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Inicio Neurología (English Edition) The popularity of neurology in Spain: an analysis of specialty selection
Journal Information
Vol. 35. Issue 8.
Pages 543-550 (October 2020)
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522
Vol. 35. Issue 8.
Pages 543-550 (October 2020)
Original article
DOI: 10.1016/j.nrleng.2019.07.001
Open Access
The popularity of neurology in Spain: an analysis of specialty selection
Popularidad de Neurología en España: análisis de la elección de la especialidad
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J. Curbeloa,
Corresponding author
curbelo1984@gmail.com

Corresponding author.
, J.M. Romeob, J.M. Galván-Romána, J. Vega-Villarc, E.H. Martinez-Lapiscinad, P. Jiménez-Fonsecae, T. Villacampaf, F. Sánchez-Lasherasg, A. Fernández-Somoanoh,i, J. Baladrónj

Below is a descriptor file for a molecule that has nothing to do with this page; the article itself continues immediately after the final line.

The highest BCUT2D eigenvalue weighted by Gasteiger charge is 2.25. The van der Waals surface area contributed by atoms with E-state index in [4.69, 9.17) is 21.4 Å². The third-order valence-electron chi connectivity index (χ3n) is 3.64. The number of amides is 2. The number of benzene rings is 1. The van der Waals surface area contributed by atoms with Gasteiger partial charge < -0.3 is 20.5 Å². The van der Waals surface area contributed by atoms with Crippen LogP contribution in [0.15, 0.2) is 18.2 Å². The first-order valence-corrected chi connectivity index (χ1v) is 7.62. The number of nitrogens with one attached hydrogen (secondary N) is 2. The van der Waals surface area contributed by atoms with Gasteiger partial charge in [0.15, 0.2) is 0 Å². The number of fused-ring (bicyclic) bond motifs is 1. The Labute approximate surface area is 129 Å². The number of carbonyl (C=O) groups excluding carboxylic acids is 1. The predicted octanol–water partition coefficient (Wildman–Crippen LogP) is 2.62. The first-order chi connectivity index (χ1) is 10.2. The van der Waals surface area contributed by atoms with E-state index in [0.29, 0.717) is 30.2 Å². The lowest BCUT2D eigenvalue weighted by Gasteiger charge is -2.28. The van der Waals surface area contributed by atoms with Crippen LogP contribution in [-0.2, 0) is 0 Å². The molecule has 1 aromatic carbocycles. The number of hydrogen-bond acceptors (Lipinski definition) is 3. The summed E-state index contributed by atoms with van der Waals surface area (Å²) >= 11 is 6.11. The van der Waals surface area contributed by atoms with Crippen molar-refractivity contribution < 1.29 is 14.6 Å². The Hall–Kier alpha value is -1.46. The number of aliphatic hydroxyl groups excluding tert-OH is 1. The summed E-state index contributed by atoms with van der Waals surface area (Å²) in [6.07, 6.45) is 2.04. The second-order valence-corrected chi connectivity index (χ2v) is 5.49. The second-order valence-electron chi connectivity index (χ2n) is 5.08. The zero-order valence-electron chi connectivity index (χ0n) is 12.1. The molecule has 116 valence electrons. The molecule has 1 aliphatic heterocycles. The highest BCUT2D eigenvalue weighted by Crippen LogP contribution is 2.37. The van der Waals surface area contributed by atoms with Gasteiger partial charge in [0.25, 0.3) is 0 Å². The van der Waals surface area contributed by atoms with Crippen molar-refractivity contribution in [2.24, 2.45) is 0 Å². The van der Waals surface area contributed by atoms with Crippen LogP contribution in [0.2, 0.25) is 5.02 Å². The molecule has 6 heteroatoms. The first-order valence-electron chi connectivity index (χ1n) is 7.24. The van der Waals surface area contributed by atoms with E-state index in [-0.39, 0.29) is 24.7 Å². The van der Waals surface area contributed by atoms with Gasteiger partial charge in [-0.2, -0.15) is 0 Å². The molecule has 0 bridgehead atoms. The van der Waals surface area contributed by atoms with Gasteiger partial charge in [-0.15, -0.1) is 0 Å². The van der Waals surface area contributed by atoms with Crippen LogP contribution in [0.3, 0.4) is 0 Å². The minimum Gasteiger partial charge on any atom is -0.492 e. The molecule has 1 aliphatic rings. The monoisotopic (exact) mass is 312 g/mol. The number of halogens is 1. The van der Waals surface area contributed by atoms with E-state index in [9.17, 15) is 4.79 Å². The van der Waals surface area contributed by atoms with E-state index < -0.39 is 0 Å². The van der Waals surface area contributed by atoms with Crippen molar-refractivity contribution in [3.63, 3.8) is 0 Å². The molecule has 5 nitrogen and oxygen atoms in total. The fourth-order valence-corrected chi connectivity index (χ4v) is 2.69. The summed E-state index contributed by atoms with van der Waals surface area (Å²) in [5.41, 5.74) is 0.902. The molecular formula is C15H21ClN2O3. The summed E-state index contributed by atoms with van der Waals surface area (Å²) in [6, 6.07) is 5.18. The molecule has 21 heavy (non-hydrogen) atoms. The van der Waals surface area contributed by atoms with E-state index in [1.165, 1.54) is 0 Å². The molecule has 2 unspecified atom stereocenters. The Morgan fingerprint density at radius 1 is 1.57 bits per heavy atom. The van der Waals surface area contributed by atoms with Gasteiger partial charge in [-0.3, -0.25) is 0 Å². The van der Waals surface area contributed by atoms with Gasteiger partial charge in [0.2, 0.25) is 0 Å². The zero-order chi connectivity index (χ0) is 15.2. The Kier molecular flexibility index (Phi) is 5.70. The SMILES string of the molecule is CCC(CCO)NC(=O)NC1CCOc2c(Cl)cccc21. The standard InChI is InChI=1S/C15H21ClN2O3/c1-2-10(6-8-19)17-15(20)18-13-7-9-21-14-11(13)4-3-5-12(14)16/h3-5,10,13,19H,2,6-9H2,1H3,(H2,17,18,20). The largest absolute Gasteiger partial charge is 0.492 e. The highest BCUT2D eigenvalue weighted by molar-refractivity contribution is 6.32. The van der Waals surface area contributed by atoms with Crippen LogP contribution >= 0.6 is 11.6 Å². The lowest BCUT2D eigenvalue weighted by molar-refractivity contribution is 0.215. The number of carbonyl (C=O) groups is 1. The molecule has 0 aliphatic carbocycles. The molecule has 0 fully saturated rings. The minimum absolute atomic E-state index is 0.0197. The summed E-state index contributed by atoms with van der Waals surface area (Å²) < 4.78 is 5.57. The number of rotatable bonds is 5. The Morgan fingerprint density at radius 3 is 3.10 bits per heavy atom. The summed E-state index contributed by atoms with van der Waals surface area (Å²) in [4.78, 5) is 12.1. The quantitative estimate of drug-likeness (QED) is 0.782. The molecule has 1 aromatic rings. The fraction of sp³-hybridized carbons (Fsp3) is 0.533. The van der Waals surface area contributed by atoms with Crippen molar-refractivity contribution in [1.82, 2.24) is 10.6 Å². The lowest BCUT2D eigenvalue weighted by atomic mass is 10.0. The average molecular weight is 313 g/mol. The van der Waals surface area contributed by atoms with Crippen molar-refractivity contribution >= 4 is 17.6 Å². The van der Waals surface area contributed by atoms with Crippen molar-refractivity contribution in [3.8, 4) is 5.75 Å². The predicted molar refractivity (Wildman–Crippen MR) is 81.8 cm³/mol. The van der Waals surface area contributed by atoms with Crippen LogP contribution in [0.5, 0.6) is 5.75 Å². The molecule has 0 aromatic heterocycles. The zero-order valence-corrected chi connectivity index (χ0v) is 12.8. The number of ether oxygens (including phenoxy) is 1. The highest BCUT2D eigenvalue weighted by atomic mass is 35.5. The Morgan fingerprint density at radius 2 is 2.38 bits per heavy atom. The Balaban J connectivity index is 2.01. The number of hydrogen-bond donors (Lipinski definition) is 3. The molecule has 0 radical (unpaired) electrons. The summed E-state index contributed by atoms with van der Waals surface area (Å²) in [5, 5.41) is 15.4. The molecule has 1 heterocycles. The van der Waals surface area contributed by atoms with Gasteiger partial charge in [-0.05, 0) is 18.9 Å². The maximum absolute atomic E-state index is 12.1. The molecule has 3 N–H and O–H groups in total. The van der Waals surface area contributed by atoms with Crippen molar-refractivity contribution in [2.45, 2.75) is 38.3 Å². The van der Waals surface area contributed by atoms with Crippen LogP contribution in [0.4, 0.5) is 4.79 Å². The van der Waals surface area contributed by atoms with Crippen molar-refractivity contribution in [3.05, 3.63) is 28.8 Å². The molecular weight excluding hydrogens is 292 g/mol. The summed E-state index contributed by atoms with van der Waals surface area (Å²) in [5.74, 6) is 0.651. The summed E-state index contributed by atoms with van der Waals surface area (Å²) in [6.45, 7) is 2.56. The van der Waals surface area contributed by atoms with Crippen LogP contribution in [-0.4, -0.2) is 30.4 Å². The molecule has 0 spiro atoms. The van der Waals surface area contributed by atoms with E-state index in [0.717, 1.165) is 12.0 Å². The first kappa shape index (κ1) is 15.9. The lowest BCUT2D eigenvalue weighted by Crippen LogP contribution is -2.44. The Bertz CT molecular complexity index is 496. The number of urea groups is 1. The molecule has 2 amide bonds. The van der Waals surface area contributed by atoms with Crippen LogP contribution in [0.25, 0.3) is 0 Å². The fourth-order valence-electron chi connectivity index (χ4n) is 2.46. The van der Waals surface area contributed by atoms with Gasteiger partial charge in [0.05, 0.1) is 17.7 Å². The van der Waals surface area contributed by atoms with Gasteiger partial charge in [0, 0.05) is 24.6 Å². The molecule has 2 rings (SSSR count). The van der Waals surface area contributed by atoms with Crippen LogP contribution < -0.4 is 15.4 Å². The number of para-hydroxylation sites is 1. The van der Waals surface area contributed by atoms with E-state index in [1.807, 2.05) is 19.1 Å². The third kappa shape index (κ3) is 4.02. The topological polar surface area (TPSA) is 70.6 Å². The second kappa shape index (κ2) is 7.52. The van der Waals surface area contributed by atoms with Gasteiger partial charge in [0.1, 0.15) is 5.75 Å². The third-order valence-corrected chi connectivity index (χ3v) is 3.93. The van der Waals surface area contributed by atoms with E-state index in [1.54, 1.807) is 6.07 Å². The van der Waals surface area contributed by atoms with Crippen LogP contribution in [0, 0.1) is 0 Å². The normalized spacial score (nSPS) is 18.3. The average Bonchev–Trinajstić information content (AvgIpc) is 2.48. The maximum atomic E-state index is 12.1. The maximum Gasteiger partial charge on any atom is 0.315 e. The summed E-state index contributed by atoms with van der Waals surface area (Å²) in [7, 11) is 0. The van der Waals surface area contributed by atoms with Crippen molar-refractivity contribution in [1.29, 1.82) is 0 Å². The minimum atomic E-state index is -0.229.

a Servicio de Medicina Interna, Hospital Universitario La Princesa, Madrid, Spain
b Editor del blog MIRentrelazados
c Servicio de Radiodiagnóstico, Hospital Universitario de Getafe, Getafe, Madrid, Spain
d Hospital Clínic - Instituto de Ciencias Biomédicas August Pi i Sunyer, Barcelona, Spain
e Servicio de Oncología Médica, Hospital Universitario Central de Asturias, Oviedo, Spain
f Curso Atención Primaria Asturias, Oviedo, Spain
g Departamento de Matemáticas, Universidad de Oviedo, Gijón, Spain
h IUOPA-Área de Medicina Preventiva y Salud Pública, Departamento de Medicina, Universidad de Oviedo, Oviedo, Spain
i CIBER de Epidemiología y Salud Pública-CIBERESP, Instituto de Salud Carlos III, Madrid, Spain
j Curso Intensivo MIR Asturias, Oviedo, Spain
Article information
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Tables (3)